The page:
County Council members are warning school officials not to hold student programs hostage in an attempt to have their entire $353.2 million budget request approved.
During budget sessions Thursday, schoolofficials said some programs may be in jeopardy if their allocation is not increased above the $341.7 million budget recommendation by County Executive Robert R. Neall.
"I don't like to be held at ransom," Councilman Carl G. "Dutch" Holland, R-Pasadena, said, blasting the board for considering cuts to student programs. "If you get what you want, you'll do what we want."
Under one cost-saving plan by the board, schools would limit extracurricular clubs to two per school and make fewer work-study opportunities available to students in athletic and government positions.
Elementary instrumental music and art classes -- which are not required by the state -- could be among the first programs to go. Also, a swim club that was planned to begin at Annapolis Senior would be put on hold.
"If the board receives less than requested, the board mayhave to make the decision to look at optional programs," Assistant Superintendent for Instruction Cheryl Wilhoyte told council members during an afternoon session.
Councilman David Boschert, D-Crownsville, reminded school board members in the audience of a bailout by the county of a $600,000 overrun for after-school programs earlier this year. Boschert said he is tired of students' bearing the brunt of the board's financial problems.
"It's always the kids who suffer," he said. "I don't understand it. We're putting pressure on the littlest constituents. We have our priorities backward.
"I hope you don't exclude music. We always tell kids to work hard, but we're taking awaywhat gives them relief from math class."
But even as School Superintendent Larry L. Lorton said he would try to steer away from trimming some of the programs targeted, he warned that belt-tightening may cut across every area of the school budget.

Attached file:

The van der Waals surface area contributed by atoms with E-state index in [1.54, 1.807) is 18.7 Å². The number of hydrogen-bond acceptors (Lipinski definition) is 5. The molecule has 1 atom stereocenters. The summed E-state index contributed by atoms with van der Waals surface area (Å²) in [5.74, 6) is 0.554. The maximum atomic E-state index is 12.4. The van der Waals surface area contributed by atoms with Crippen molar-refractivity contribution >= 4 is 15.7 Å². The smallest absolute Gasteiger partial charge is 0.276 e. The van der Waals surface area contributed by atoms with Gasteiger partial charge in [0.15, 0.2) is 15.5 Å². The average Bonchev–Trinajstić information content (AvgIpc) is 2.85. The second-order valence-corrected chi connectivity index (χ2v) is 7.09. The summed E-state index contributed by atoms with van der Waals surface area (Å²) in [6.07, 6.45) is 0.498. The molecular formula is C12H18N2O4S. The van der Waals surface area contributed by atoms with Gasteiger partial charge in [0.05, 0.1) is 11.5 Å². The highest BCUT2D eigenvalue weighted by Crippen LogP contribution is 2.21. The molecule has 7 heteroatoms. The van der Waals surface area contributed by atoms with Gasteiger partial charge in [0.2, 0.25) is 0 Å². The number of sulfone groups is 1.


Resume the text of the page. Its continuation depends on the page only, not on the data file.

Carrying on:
Parents like Ruth Edmunds of the South Shore Elementary Parent Teacher Association were among the crowd prepared to plead their case before council members.
"We were deleted from the budget for renovation planning," Edmunds said of her school. "We want to be put back on the list. We also want to make sure they keep the elementary music program."
County music teachers lined the back of the room as their representatives and supportive parents asked that the program survive.
Tom Paolino, president of the Teachers Association of Anne Arundel County, said his group was concerned with plans to shift some guidance counselors from 12-month to 10-month employees.
He said plans to shift the work schedules for 15 guidance counselors would actually cost the school systemmore and hurt employees facing a $7,000 pay reduction. The issue is being debated as part of negotiations between the teachers association and the Board of Education.
School officials are trying to reinstate the 97 teaching positions requested to handle an estimated 1,500additional students next year. Neall has proposed only 35 new teachers, including 10 for special education.